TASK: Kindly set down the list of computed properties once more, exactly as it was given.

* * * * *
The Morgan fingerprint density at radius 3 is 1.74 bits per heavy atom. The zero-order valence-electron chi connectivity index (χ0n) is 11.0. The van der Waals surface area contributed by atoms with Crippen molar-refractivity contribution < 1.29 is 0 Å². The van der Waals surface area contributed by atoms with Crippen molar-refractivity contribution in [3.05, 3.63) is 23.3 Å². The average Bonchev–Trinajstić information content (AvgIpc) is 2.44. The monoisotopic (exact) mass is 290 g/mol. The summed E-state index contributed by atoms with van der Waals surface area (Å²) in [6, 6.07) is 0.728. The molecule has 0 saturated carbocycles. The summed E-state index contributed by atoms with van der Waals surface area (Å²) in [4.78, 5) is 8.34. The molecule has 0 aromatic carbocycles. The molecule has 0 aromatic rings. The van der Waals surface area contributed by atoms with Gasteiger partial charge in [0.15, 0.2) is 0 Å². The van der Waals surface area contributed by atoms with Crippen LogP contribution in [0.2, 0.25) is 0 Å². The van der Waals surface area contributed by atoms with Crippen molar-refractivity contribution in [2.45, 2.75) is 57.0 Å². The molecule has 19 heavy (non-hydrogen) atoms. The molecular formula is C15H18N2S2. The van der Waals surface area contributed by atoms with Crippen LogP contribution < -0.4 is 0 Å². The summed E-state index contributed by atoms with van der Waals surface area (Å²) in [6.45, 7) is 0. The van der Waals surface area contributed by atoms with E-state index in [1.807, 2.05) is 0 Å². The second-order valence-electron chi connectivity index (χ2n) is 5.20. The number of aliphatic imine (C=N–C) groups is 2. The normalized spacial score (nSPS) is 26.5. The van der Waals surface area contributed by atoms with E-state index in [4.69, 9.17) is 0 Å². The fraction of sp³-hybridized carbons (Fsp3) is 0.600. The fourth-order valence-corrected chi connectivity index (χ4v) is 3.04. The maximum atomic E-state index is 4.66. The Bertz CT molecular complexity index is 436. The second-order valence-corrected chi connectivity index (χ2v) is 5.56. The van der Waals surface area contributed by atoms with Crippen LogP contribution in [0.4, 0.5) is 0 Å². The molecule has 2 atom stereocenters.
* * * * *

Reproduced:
The Morgan fingerprint density at radius 3 is 1.74 bits per heavy atom. The zero-order valence-electron chi connectivity index (χ0n) is 11.0. The van der Waals surface area contributed by atoms with Crippen molar-refractivity contribution < 1.29 is 0 Å². The van der Waals surface area contributed by atoms with Crippen molar-refractivity contribution in [3.05, 3.63) is 23.3 Å². The average Bonchev–Trinajstić information content (AvgIpc) is 2.44. The monoisotopic (exact) mass is 290 g/mol. The summed E-state index contributed by atoms with van der Waals surface area (Å²) in [6, 6.07) is 0.728. The molecule has 0 saturated carbocycles. The summed E-state index contributed by atoms with van der Waals surface area (Å²) in [4.78, 5) is 8.34. The molecule has 0 aromatic carbocycles. The molecule has 0 aromatic rings. The van der Waals surface area contributed by atoms with Gasteiger partial charge in [0.15, 0.2) is 0 Å². The van der Waals surface area contributed by atoms with Crippen LogP contribution in [0.2, 0.25) is 0 Å². The van der Waals surface area contributed by atoms with Crippen molar-refractivity contribution in [2.45, 2.75) is 57.0 Å². The molecule has 19 heavy (non-hydrogen) atoms. The molecular formula is C15H18N2S2. The van der Waals surface area contributed by atoms with Crippen LogP contribution < -0.4 is 0 Å². The summed E-state index contributed by atoms with van der Waals surface area (Å²) in [6.45, 7) is 0. The van der Waals surface area contributed by atoms with E-state index in [1.807, 2.05) is 0 Å². The second-order valence-electron chi connectivity index (χ2n) is 5.20. The number of aliphatic imine (C=N–C) groups is 2. The normalized spacial score (nSPS) is 26.5. The van der Waals surface area contributed by atoms with E-state index in [4.69, 9.17) is 0 Å². The fraction of sp³-hybridized carbons (Fsp3) is 0.600. The fourth-order valence-corrected chi connectivity index (χ4v) is 3.04. The maximum atomic E-state index is 4.66. The Bertz CT molecular complexity index is 436. The second-order valence-corrected chi connectivity index (χ2v) is 5.56. The van der Waals surface area contributed by atoms with Crippen LogP contribution in [0.4, 0.5) is 0 Å². The molecule has 2 atom stereocenters.